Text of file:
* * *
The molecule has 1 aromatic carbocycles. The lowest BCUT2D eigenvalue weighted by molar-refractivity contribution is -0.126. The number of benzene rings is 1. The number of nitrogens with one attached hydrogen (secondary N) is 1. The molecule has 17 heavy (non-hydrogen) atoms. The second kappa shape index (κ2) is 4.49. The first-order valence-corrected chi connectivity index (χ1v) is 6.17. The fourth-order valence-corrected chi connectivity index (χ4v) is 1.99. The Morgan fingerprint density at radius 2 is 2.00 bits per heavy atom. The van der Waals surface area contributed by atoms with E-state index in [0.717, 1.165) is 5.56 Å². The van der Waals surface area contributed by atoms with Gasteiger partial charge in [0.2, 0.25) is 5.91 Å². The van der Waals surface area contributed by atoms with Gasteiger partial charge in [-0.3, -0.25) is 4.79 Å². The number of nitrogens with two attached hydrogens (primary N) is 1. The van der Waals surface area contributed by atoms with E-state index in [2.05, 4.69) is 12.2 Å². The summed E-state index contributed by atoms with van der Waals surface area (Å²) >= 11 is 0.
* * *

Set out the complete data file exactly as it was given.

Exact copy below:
The molecule has 1 aromatic carbocycles. The lowest BCUT2D eigenvalue weighted by molar-refractivity contribution is -0.126. The number of benzene rings is 1. The number of nitrogens with one attached hydrogen (secondary N) is 1. The molecule has 17 heavy (non-hydrogen) atoms. The second kappa shape index (κ2) is 4.49. The first-order valence-corrected chi connectivity index (χ1v) is 6.17. The fourth-order valence-corrected chi connectivity index (χ4v) is 1.99. The Morgan fingerprint density at radius 2 is 2.00 bits per heavy atom. The van der Waals surface area contributed by atoms with E-state index in [0.717, 1.165) is 5.56 Å². The van der Waals surface area contributed by atoms with Gasteiger partial charge in [0.2, 0.25) is 5.91 Å². The van der Waals surface area contributed by atoms with Gasteiger partial charge in [-0.3, -0.25) is 4.79 Å². The number of nitrogens with two attached hydrogens (primary N) is 1. The van der Waals surface area contributed by atoms with E-state index in [2.05, 4.69) is 12.2 Å². The summed E-state index contributed by atoms with van der Waals surface area (Å²) >= 11 is 0.